This article advances conceptualizations of global production networks (GPNs) through an analysis of the relational processes that firms in Bolivia's growing wood products industry use to build ties to international markets. Both large- and small-scale manufacturers are increasingly internationalizing their operations in response to the global demand for tropical hardwoods and decentralization of control over the country's forest resources. These firms use four different types of production networks and networking practices to develop international market ties. Each of these networks is distinguishable by its entry barriers, value-creation possibilities, upgrading strategies, and the cognitive, social, and cultural factors that influence who participates in them. There are important differences in the strategies used and challenges faced by Bolivian suppliers striving to develop relational proximity (i.e., a mutual alignment of interests) to international buyers or clients. These differences-in the role of power, positionality, social interactions, and local factors-create important discontinuities between the production networks that require distinct policy interventions. Beyond their policy implications, the findings contribute to theories on the role and dynamics of agency, power, and embeddedness in GPNs and raise important epistemological questions for economic geographers. © 2012 Copyright Taylor and Francis Group, LLC.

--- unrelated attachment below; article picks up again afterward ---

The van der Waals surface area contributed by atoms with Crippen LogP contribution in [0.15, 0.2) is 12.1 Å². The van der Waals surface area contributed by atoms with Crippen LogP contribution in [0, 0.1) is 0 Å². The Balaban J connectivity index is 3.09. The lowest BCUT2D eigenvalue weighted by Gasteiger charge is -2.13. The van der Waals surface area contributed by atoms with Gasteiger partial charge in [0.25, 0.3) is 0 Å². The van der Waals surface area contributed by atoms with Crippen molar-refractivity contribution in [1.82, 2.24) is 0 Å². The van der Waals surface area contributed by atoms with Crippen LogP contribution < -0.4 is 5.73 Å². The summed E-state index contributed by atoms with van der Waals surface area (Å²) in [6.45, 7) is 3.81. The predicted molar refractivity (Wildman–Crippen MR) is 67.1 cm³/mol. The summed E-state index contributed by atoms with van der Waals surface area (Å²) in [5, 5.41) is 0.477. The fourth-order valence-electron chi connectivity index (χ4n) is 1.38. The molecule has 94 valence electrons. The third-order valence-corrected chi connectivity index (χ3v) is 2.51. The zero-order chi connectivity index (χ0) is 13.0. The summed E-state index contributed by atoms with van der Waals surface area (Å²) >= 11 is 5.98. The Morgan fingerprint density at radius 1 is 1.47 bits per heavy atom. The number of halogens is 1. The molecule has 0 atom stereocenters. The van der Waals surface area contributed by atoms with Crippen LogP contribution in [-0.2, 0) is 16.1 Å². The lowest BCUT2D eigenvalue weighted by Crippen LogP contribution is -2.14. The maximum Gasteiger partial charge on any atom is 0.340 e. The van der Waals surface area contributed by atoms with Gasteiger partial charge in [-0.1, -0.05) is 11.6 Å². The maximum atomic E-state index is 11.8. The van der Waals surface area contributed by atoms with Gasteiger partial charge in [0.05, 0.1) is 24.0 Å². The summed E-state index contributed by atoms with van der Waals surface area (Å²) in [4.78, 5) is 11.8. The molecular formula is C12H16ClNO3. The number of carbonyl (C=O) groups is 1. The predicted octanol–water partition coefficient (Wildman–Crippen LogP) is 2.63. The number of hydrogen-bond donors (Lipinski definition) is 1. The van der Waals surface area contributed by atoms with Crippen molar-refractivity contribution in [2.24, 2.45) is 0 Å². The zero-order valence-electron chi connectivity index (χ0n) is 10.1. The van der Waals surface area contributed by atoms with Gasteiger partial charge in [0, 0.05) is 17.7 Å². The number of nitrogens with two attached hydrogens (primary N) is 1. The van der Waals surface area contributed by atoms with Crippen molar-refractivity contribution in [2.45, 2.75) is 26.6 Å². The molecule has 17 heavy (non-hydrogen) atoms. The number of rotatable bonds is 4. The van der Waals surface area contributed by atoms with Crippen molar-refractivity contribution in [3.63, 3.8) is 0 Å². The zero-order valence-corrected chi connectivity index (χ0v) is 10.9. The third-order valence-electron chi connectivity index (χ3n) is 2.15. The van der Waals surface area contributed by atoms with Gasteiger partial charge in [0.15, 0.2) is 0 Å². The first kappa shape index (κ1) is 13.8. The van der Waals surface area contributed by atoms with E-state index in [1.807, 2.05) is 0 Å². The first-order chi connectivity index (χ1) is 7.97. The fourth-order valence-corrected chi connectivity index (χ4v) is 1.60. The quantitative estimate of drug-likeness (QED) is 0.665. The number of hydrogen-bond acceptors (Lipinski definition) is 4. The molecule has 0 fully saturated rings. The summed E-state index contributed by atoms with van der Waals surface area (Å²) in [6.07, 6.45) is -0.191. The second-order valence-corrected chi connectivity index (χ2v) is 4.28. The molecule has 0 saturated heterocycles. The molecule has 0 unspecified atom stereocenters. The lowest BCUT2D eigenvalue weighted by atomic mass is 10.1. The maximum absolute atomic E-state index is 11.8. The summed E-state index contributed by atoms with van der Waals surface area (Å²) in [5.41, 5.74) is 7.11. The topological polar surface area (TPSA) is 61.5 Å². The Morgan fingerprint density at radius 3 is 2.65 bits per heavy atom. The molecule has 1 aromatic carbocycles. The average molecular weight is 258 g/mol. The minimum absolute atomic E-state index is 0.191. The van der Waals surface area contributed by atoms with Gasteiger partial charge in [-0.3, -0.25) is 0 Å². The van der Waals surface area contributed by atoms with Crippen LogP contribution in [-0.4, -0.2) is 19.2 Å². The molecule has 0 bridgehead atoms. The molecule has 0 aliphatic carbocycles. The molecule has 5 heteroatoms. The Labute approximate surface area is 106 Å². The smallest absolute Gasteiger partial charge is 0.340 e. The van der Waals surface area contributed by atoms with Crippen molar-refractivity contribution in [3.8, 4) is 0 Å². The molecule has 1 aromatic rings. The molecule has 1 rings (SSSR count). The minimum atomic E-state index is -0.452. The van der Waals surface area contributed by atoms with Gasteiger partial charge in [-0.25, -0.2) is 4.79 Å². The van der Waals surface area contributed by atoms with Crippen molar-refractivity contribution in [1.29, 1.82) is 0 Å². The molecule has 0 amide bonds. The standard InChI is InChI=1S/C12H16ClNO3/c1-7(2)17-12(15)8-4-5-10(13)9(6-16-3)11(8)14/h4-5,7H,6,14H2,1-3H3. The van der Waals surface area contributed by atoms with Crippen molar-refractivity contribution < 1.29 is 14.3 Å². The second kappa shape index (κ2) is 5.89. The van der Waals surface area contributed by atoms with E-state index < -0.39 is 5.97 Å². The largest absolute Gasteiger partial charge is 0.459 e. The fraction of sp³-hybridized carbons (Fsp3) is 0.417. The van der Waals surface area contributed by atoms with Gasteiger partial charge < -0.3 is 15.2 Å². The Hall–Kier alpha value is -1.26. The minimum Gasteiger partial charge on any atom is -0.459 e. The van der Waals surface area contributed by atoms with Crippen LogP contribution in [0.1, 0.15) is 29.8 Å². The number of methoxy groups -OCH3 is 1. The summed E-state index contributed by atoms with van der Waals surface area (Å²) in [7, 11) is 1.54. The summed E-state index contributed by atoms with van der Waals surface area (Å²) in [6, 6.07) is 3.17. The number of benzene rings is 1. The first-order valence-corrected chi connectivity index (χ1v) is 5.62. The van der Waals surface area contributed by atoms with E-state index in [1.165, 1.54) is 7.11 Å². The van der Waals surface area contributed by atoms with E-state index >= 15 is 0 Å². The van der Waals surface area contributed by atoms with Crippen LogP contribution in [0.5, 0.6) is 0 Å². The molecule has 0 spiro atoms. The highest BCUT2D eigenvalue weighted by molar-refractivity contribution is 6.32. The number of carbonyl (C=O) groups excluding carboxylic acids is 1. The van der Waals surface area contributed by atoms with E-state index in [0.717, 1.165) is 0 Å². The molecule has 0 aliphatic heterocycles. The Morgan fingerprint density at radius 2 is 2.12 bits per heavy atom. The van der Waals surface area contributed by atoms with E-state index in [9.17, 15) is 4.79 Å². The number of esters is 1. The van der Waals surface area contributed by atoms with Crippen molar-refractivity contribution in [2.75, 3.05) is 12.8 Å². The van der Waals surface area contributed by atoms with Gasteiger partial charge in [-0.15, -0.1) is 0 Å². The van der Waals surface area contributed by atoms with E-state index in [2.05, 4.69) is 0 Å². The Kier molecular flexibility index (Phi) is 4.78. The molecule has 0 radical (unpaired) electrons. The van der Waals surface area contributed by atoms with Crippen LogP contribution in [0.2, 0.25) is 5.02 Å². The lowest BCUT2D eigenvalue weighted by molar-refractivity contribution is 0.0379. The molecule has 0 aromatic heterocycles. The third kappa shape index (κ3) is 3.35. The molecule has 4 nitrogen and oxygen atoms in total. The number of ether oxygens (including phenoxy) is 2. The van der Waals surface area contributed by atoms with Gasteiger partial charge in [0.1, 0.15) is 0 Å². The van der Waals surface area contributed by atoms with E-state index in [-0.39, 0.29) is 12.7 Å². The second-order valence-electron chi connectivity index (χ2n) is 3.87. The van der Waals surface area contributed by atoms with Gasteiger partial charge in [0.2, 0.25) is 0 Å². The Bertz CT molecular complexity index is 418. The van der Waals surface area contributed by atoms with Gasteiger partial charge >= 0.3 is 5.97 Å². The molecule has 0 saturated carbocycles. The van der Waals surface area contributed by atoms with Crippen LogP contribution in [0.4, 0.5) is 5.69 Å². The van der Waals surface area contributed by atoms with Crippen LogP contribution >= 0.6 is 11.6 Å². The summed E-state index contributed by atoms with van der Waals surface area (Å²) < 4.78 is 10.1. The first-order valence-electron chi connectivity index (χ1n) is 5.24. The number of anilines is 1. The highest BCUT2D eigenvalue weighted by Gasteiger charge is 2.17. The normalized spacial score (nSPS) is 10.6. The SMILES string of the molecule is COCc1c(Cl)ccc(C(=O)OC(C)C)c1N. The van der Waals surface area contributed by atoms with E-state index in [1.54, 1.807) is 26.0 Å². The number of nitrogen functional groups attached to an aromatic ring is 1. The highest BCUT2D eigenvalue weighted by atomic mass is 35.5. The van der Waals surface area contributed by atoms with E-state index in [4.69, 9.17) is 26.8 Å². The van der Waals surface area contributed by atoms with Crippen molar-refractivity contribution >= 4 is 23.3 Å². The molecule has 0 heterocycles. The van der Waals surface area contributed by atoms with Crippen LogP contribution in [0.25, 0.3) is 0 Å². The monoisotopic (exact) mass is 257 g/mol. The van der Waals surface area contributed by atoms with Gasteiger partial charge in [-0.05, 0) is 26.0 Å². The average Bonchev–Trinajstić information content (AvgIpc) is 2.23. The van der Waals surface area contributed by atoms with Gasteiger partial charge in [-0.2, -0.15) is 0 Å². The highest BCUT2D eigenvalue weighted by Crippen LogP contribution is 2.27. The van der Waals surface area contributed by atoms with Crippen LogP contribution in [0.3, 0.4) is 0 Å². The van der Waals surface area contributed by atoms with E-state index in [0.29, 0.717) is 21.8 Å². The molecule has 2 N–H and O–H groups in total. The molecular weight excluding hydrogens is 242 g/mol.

Annals of the Association of American Geographers
Murphy, James T., "Global Production Networks, Relational Proximity, and the Sociospatial Dynamics of Market Internationalization in Bolivia's Wood Products Sector" (2012). Geography. 407.
“This is an Accepted Manuscript of an article published by Taylor & Francis in Annals of the Association of American Geographers in 2012, available at: https://doi.org/10.1080/00045608.2011.596384.